He returned to the states and finished his undergraduate degree, majoring in chemistry and zoology at the University of Missouri-Columbia. Then it was on to medical school.

In 1952, while a third-year med student, he created the Department of Muscle Reeducation and Rehabilitation at the school.

He said he’d chosen osteopathy over allopathic medicine (which medical doctors practice) “because there were things the osteopath could do that the M.D.s couldn’t do” based on their training.

Part of what he did for 24 years, while a practicing osteopath, was to serve as a sideline physician at football games for North Kansas City High School and other area high schools. That started after he’d been in the stands as a spectator, and “they kept asking me to come down” to help with players’ injuries.

So, he decided to bring his doctor’s black bag with him and watch the games from the sidelines, which he did until 1999. In 1998, he invented a procedure to correct dislocated shoulders that required no anesthesia.

“I did the procedure on players on the sideline,” he said. “You stop enervation to the muscles to stop the pain.”

Legg also lectures two or three times a year at KCUMB, but he finds it tiring.

“I’m getting too old for lecturing,” he said.

John Dougherty, KCUMB’s senior associate dean, has heard some of Legg’s lectures over the years. Dougherty was a first-year student at the school in 1988 when he met Legg.

Despite his age, Legg still has a teaching physician’s outlook, Dougherty said.

“He’s often gotten onto me — ‘You need to slow down, young man’ — and I’m almost 50,” Dougherty said. “He said this within the past month.”

Dougherty knew what Legg meant: “You’re going to miss some important things if you don’t listen and you don’t look.”

Dougherty ranks Legg among the best medical educators he’s ever seen who genuinely care about their students.

“Some students will come to him when they won’t come to the others of us, and that’s a gift,” he said.

Legg lives in the Village of Oakwood, near Gladstone. He fractured his hip about a year ago and had surgery, but that doesn’t stop him from keeping up with his vegetable garden.

“I also like to hunt and fish,” he said. “But I seldom go at all anymore. I can’t get around.”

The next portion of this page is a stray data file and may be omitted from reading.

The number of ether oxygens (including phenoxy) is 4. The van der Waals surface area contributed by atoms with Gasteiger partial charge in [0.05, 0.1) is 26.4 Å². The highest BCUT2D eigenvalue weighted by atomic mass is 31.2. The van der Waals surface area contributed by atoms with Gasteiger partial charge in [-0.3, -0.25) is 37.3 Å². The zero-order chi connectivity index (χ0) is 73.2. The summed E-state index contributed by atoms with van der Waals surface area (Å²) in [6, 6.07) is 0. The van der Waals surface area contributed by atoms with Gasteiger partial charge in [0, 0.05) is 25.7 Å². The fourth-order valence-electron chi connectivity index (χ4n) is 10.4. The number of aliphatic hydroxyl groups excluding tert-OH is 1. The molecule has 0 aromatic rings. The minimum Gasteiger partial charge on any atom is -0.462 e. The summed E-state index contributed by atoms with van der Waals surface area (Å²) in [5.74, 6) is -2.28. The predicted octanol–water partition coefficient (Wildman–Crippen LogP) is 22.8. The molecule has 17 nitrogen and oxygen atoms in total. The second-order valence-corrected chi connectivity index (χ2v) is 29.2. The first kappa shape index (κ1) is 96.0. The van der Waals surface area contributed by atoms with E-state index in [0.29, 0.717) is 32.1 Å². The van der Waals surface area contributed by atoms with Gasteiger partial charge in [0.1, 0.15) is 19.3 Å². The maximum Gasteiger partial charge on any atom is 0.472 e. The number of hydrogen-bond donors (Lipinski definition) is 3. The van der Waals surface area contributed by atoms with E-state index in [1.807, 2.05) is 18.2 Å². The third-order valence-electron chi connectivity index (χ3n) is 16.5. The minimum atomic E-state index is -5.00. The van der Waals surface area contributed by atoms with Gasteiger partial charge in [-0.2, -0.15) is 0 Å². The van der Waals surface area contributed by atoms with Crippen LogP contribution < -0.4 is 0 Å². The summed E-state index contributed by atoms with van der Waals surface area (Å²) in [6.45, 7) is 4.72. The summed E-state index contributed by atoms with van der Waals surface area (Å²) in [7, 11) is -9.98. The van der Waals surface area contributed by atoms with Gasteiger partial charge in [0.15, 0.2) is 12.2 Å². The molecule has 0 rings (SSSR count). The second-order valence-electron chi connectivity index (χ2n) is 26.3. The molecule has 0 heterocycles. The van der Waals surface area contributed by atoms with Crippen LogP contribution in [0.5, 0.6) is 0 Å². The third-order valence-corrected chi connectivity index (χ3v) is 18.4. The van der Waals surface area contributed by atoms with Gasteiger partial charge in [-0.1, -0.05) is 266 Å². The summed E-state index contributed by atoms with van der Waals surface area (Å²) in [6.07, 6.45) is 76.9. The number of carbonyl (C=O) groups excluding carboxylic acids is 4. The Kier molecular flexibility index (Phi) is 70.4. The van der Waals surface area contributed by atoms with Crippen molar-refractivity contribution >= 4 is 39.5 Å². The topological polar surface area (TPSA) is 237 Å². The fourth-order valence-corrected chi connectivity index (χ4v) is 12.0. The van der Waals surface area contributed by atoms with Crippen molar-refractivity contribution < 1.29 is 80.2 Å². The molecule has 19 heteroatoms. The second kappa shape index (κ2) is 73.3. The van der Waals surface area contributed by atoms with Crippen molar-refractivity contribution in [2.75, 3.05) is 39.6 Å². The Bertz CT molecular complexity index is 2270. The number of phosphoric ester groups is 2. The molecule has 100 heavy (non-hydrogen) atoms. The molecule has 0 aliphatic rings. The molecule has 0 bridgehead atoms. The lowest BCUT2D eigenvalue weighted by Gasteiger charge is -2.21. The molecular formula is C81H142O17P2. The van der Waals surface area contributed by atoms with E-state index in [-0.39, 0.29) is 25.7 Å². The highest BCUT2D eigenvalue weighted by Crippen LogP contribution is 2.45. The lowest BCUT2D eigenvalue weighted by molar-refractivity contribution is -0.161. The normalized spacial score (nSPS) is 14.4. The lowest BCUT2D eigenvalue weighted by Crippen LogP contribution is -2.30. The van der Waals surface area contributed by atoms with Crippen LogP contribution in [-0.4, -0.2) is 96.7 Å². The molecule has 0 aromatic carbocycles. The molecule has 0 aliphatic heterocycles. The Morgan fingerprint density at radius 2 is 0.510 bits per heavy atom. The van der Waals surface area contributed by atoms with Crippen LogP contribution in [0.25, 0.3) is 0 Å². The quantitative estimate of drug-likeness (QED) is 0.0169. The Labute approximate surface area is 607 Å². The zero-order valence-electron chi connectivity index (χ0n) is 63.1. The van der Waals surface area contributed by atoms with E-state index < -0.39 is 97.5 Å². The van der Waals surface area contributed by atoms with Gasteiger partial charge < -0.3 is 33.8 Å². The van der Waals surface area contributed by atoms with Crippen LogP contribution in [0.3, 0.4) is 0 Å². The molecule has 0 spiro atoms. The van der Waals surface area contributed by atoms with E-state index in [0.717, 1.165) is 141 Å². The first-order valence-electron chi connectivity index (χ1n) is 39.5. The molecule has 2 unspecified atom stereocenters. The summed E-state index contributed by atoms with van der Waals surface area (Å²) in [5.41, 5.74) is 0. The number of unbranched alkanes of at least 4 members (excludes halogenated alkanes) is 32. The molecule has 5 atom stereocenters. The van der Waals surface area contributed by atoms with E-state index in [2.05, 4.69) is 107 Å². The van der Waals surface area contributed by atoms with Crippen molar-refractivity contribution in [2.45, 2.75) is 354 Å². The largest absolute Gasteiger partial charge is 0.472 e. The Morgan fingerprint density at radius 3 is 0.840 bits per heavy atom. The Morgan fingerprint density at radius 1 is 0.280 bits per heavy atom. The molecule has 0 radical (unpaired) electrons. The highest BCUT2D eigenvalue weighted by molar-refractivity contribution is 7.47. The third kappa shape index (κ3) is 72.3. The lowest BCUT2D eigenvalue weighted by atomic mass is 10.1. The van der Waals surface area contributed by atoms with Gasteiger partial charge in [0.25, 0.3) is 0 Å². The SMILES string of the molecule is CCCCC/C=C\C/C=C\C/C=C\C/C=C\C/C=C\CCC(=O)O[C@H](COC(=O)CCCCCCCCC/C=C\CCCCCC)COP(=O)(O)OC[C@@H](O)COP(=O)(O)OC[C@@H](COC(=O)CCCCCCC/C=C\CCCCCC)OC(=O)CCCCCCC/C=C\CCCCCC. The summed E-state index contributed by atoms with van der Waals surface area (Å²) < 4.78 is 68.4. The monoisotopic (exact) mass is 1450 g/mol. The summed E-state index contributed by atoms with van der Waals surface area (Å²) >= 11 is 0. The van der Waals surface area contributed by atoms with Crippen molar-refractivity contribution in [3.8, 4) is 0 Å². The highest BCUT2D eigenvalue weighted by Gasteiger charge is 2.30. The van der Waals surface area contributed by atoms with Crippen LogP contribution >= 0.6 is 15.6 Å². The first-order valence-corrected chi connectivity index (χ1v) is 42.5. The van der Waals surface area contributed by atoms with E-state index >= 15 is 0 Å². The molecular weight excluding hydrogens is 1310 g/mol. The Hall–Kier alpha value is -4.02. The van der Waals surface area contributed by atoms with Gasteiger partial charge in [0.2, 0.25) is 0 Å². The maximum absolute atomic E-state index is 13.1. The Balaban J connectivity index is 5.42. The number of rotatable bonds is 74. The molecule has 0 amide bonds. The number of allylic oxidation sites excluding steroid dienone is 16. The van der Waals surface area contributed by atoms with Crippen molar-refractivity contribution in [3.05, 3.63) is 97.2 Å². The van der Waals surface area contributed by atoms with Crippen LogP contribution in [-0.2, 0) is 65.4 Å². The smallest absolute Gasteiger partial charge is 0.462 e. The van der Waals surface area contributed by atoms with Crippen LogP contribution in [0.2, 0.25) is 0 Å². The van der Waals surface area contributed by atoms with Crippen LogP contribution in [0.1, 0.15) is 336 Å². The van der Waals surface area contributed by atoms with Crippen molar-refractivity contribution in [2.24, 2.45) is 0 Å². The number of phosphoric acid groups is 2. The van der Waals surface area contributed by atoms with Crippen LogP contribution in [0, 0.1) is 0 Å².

Woodworking has been a hobby for Legg at least since he started his medical practice. He’d sometimes get up at 2 or 3 a.m., worried about a patient, and begin working with wood.

“I’ve made everything from a queen-sized waterbed to these things here,” gesturing to a Christmas tree about 4 inches high, which he’d made of aromatic cedar.

It had three removable sections of the same shape but of different sizes, all of which fit together to form one piece. It makes a nice Christmas tree ornament, he said.

Legg and his wife have a son who’s an osteopathic physician in Springfield, Mo.; a grandson who’s a third-year student at KCUMB; another son who’s a professor at the University of Wyoming; and a daughter who works with computers.

They’ve gone steady as a married couple for 65 years. His secret?

“I spend a lot of time outside,” he said. “She’s a wonderful person; she has to be to be living with me. She has her degree in psychology. And nine times out of 10, I was on the sideline at some sporting event on our anniversary.”

Even today, Legg hears from former former patients about once a week, asking for guidance on medical conditions.

“And it’s been 15 years,” he said. “That’s what I miss. I miss my patients.”

In his words

At 93, physician William Legg is someone people look to for advice. Here’s some:

▪ On stayng vital:

“Just hard work, and pay attention to what you’re doin’, and try to do a good job so it won’t come back and haunt’cha. … I have a fairly decent diet. Things I should eat, I eat.”

▪ To medical students:

“Always be honest with your patient and keep good rapport with them, and they won’t give you any problem.”

▪ On smoking:

“I smoked for about eight to 10 years ... My wife bought me a cigarette lighter for the car ... It was too convenient, and it wasn’t good for ya, so I carried ’em around for a week and gave ’em away."